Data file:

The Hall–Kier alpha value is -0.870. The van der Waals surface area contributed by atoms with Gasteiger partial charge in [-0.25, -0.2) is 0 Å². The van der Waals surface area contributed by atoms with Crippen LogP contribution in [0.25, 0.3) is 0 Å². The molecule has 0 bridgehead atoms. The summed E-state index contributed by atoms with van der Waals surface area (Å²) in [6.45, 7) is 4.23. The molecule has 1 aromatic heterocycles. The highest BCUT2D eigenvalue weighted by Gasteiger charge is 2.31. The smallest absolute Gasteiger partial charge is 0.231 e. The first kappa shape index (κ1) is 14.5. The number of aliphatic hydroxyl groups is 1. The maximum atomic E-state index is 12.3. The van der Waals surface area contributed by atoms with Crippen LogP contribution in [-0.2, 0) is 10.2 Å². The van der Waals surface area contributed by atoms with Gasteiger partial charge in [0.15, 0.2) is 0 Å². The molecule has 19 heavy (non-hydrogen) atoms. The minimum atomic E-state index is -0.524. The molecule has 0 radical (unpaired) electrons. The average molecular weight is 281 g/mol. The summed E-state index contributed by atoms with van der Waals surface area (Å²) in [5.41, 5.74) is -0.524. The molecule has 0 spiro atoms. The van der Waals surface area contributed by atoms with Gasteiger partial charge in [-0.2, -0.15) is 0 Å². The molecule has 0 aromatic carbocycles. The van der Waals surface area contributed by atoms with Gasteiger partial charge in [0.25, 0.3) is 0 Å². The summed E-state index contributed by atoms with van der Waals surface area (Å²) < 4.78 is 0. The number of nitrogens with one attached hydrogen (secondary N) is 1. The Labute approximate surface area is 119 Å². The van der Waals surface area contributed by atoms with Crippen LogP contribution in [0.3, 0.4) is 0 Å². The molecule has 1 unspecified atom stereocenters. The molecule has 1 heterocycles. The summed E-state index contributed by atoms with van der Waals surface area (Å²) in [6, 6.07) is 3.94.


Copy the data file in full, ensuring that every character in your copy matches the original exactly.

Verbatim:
The Hall–Kier alpha value is -0.870. The van der Waals surface area contributed by atoms with Gasteiger partial charge in [-0.25, -0.2) is 0 Å². The van der Waals surface area contributed by atoms with Crippen LogP contribution in [0.25, 0.3) is 0 Å². The molecule has 0 bridgehead atoms. The summed E-state index contributed by atoms with van der Waals surface area (Å²) in [6.45, 7) is 4.23. The molecule has 1 aromatic heterocycles. The highest BCUT2D eigenvalue weighted by Gasteiger charge is 2.31. The smallest absolute Gasteiger partial charge is 0.231 e. The first kappa shape index (κ1) is 14.5. The number of aliphatic hydroxyl groups is 1. The maximum atomic E-state index is 12.3. The van der Waals surface area contributed by atoms with Crippen LogP contribution in [-0.2, 0) is 10.2 Å². The van der Waals surface area contributed by atoms with Gasteiger partial charge in [0.15, 0.2) is 0 Å². The molecule has 19 heavy (non-hydrogen) atoms. The minimum atomic E-state index is -0.524. The molecule has 0 radical (unpaired) electrons. The average molecular weight is 281 g/mol. The summed E-state index contributed by atoms with van der Waals surface area (Å²) in [5.41, 5.74) is -0.524. The molecule has 0 spiro atoms. The van der Waals surface area contributed by atoms with Gasteiger partial charge in [-0.2, -0.15) is 0 Å². The molecule has 0 aromatic carbocycles. The van der Waals surface area contributed by atoms with Gasteiger partial charge in [0.25, 0.3) is 0 Å². The summed E-state index contributed by atoms with van der Waals surface area (Å²) < 4.78 is 0. The number of nitrogens with one attached hydrogen (secondary N) is 1. The Labute approximate surface area is 119 Å². The van der Waals surface area contributed by atoms with Crippen LogP contribution in [0.3, 0.4) is 0 Å². The molecule has 1 unspecified atom stereocenters. The molecule has 1 heterocycles. The summed E-state index contributed by atoms with van der Waals surface area (Å²) in [6, 6.07) is 3.94.